Ten nations tell social media, banks, and telcos to get better at stopping scams

Australian minister singles out Meta – where Zuck has 600,000 Nvidia GPUs ready to roll

The governments of ten nations have called on social media operators to improve their ability to detect and prevent fraud from flourishing on their platforms.

The call came in a communiqué issued in the wake of the Global Fraud Summit – a meeting attended by reps from Australia, Canada, France, Germany, Italy, Japan, New Zealand, the Republic of Korea, Singapore, the United Kingdom, and the United States – which wrapped on Monday .

The communiqué is a broadly phrased document, as is typical of the output from international gabfests. But it does get specific in its assertion that "Fraudsters operate at scale, exploiting telecommunications networks, cyberspace and a population that spends an increasing amount of time online."

Attendees therefore suggested a four-pronged approach to addressing fraud:

  • Building international understanding, partnerships and capabilities;
  • Better empowering the public, including by making it easier to recover money lost to scams;
  • Pursuing organized fraudsters acting transnationally, including by data-sharing among law enforcement agencies;
  • Preventing the reach and means of fraudsters, with special emphasis on having tech companies, telcos and financial institutions do more to stop crims using their platforms.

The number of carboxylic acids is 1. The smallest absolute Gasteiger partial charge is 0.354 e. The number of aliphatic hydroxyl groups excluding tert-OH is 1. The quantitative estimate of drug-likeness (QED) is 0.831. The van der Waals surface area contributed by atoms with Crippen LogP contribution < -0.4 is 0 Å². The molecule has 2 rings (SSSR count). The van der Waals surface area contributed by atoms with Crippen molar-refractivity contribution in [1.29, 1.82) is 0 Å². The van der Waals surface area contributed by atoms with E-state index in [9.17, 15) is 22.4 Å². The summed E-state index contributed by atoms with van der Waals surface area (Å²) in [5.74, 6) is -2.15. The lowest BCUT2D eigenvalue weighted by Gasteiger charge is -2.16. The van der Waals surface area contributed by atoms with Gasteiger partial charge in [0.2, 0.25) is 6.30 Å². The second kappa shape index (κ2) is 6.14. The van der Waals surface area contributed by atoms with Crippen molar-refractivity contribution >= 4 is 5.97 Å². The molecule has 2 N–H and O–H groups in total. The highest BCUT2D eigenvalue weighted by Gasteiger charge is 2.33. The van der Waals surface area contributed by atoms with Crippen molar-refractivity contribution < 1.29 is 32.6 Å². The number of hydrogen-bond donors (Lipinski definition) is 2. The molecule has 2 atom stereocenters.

Telcos are already under fire for often losing the never-ending game of whac-a-mole with scam callers, while banks are being pressured to offer better responses when their customers inadvertently send money to crims.

But after the summit, Australia's assistant treasurer Stephen Jones told waiting media that social media platforms in particular need to clean up their acts. He named "Meta in particular" – adding "You're not above the law."

There's a double entendre there. Australia this week released its latest scam data and – while incidents dropped pleasingly – Jones said Meta platforms carry 80 percent of scams detected down under.

Australia is also beefing with Meta over its decision to back away from a past commitment to pay news organizations for the right to link to their work.

That's a fight for the future. For now, Jones brushed aside suggestions that stopping fraud is hard for Meta to do.

"These guys are the biggest technologists in the world. They employ the best information technologists, the best engineers, the best process experts in the world. They are the biggest and the best," the minister argued. "Don't tell me they can't do more."

Those words came a day before Meta showed off how much more it can do. In a post by members of its engineering team, the social network kraken trumpeted the imminent debut of two AI training clusters packing 24,000 GPUs apiece. They're part of an infrastructure dedicated to AI that will soon have 350,000 Nvidia H100 accelerators in service – and computing power equivalent to 600,000 of those GPUs – all to be used for generative AI.

Minister Jones may have a point. ®

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